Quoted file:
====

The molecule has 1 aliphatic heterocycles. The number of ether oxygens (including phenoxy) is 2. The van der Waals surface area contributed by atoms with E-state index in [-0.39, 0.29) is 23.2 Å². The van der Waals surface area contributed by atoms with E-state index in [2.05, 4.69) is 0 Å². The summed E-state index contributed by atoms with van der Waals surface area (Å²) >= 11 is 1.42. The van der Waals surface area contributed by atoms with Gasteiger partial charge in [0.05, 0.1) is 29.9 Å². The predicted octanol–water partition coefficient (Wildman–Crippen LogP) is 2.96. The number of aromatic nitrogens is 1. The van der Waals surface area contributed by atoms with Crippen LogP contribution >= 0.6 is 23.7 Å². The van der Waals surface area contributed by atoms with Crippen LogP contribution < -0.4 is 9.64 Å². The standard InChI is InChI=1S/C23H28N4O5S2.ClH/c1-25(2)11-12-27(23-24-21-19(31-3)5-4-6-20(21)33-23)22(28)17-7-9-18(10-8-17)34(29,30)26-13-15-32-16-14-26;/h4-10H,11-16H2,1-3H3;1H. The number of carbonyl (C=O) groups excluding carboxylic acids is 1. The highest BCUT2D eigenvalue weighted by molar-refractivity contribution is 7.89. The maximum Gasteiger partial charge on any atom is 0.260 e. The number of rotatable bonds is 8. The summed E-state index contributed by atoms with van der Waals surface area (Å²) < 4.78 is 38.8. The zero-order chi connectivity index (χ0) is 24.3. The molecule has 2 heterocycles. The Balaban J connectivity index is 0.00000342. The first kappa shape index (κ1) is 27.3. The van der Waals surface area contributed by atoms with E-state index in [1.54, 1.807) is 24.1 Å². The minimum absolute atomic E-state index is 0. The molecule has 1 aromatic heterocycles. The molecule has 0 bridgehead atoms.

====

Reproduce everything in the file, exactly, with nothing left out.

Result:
The molecule has 1 aliphatic heterocycles. The number of ether oxygens (including phenoxy) is 2. The van der Waals surface area contributed by atoms with E-state index in [-0.39, 0.29) is 23.2 Å². The van der Waals surface area contributed by atoms with E-state index in [2.05, 4.69) is 0 Å². The summed E-state index contributed by atoms with van der Waals surface area (Å²) >= 11 is 1.42. The van der Waals surface area contributed by atoms with Gasteiger partial charge in [0.05, 0.1) is 29.9 Å². The predicted octanol–water partition coefficient (Wildman–Crippen LogP) is 2.96. The number of aromatic nitrogens is 1. The van der Waals surface area contributed by atoms with Crippen LogP contribution >= 0.6 is 23.7 Å². The van der Waals surface area contributed by atoms with Crippen LogP contribution < -0.4 is 9.64 Å². The standard InChI is InChI=1S/C23H28N4O5S2.ClH/c1-25(2)11-12-27(23-24-21-19(31-3)5-4-6-20(21)33-23)22(28)17-7-9-18(10-8-17)34(29,30)26-13-15-32-16-14-26;/h4-10H,11-16H2,1-3H3;1H. The number of carbonyl (C=O) groups excluding carboxylic acids is 1. The highest BCUT2D eigenvalue weighted by molar-refractivity contribution is 7.89. The maximum Gasteiger partial charge on any atom is 0.260 e. The number of rotatable bonds is 8. The summed E-state index contributed by atoms with van der Waals surface area (Å²) < 4.78 is 38.8. The zero-order chi connectivity index (χ0) is 24.3. The molecule has 2 heterocycles. The Balaban J connectivity index is 0.00000342. The first kappa shape index (κ1) is 27.3. The van der Waals surface area contributed by atoms with E-state index in [1.54, 1.807) is 24.1 Å². The minimum absolute atomic E-state index is 0. The molecule has 1 aromatic heterocycles. The molecule has 0 bridgehead atoms.